Legends, myths, and folklore; tales passed down through generations as inspiration or sometimes as warnings of unknown dangers. In Creative Impulse Publishing’s Asusto: A Legendary Night, writer and illustrator Franco Cespedes presents classic Costa Rican and Latin American folktales through a series of unfortunate and horrific events.
Egos clash as a group of drunk, hotheaded men verbally explore local myths while gathered around a bar. As the validity of their stories come into question – especially when one loner chooses to discredit everything being said – fists and weapons are drawn to a tense standstill.
Suddenly, the lights go out and one man has disappeared. Choosing to leave the remaining men to continue their nonsensical tales, the outsider abandons the bar; however, he soon begins to regret his decision, as it would seem that supernatural forces are out to take his life.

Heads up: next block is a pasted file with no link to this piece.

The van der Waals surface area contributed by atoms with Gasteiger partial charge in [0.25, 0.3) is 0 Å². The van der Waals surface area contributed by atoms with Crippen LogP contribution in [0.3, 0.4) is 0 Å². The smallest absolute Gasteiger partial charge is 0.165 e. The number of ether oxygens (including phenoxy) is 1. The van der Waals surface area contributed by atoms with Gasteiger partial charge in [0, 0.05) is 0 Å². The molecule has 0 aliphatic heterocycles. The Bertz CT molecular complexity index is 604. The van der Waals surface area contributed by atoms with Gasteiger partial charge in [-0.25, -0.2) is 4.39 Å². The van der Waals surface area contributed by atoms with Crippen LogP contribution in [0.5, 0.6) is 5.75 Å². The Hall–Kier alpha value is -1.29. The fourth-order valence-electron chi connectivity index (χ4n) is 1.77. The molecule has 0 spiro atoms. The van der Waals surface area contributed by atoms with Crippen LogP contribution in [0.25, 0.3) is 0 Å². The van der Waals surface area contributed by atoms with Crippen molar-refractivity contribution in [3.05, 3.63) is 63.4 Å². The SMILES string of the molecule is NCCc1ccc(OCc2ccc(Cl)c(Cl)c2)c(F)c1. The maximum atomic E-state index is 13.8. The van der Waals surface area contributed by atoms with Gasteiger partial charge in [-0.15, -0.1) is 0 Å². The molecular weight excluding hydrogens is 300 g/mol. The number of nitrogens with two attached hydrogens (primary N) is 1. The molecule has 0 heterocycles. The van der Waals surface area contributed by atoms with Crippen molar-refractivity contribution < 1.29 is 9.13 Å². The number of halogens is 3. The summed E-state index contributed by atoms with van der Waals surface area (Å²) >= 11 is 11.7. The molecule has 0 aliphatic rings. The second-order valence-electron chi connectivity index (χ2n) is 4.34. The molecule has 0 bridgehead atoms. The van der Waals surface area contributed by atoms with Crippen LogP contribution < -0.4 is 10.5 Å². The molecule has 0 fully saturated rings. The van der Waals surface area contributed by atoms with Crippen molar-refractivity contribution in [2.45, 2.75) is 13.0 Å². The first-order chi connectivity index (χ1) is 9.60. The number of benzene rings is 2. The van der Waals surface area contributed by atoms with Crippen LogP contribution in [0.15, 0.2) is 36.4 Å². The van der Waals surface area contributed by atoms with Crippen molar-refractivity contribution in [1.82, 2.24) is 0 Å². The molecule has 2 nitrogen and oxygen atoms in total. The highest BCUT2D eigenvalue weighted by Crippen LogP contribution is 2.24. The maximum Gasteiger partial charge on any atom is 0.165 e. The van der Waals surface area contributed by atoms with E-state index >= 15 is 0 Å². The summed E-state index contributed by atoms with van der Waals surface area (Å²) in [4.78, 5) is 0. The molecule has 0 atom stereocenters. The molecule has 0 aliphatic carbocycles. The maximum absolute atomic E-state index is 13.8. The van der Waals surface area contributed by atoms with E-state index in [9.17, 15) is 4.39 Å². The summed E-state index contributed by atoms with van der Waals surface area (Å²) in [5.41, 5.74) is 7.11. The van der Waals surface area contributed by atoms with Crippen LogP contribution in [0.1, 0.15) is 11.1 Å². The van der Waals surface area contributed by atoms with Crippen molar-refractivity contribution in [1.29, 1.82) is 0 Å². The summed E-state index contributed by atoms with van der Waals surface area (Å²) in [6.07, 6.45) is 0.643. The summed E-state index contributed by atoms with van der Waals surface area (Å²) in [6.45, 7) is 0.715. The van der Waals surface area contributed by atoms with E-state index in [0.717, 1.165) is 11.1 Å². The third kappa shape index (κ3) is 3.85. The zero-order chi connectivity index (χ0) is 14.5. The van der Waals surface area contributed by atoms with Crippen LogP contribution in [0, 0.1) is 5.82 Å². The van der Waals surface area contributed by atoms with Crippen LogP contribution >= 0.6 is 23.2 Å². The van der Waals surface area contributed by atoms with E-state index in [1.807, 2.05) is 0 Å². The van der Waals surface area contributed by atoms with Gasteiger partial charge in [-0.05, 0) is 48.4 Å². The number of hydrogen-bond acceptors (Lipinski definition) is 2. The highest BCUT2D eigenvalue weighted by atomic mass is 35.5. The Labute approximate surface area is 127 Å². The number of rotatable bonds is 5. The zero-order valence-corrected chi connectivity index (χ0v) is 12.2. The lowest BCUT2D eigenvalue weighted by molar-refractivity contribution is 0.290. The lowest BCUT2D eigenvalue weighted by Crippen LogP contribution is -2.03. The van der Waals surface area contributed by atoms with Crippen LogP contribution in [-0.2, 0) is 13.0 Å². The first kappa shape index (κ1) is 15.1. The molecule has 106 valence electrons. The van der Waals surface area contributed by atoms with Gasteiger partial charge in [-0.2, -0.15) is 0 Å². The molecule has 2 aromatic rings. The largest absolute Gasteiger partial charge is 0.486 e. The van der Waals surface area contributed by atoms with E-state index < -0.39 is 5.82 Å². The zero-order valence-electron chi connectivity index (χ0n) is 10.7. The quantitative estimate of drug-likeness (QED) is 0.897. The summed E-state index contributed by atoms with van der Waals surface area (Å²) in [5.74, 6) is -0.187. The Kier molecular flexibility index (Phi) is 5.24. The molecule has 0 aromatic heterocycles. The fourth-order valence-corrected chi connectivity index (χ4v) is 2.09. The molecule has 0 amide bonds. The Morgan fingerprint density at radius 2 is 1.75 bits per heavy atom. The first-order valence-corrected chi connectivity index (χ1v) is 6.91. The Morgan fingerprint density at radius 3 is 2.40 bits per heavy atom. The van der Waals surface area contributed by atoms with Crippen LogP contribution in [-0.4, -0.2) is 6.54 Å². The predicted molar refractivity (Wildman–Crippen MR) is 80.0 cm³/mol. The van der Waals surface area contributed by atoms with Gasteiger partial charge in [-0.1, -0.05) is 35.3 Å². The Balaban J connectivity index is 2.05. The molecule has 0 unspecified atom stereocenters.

Cespedes’ illustrations are awesome! Asusto has the feel of modern Japanese animation. The pictures are beautifully colored, vivid, and engaging. The human characters are frightening in their own right as their furious facial expressions explode off of the page; unfortunately, the art is the only thing going for this comic.
The concept of Asusto had so much potential; sadly, the pacing really dragged the comic down. The story consists of four issues, each at about 20 pages – short for any standard single-issue comic and making it very difficult to hold the reader’s attention; but that’s not all. The majority of the pages only have one panel – three at most – with the greatest amount of space given to situational reaction, rather than contemplation. I would have loved to dig deeper into the main character’s mind, but I wasn’t given the opportunity at all.
Asusto could have been something special; but as it stands, I won’t be the one passing this story down.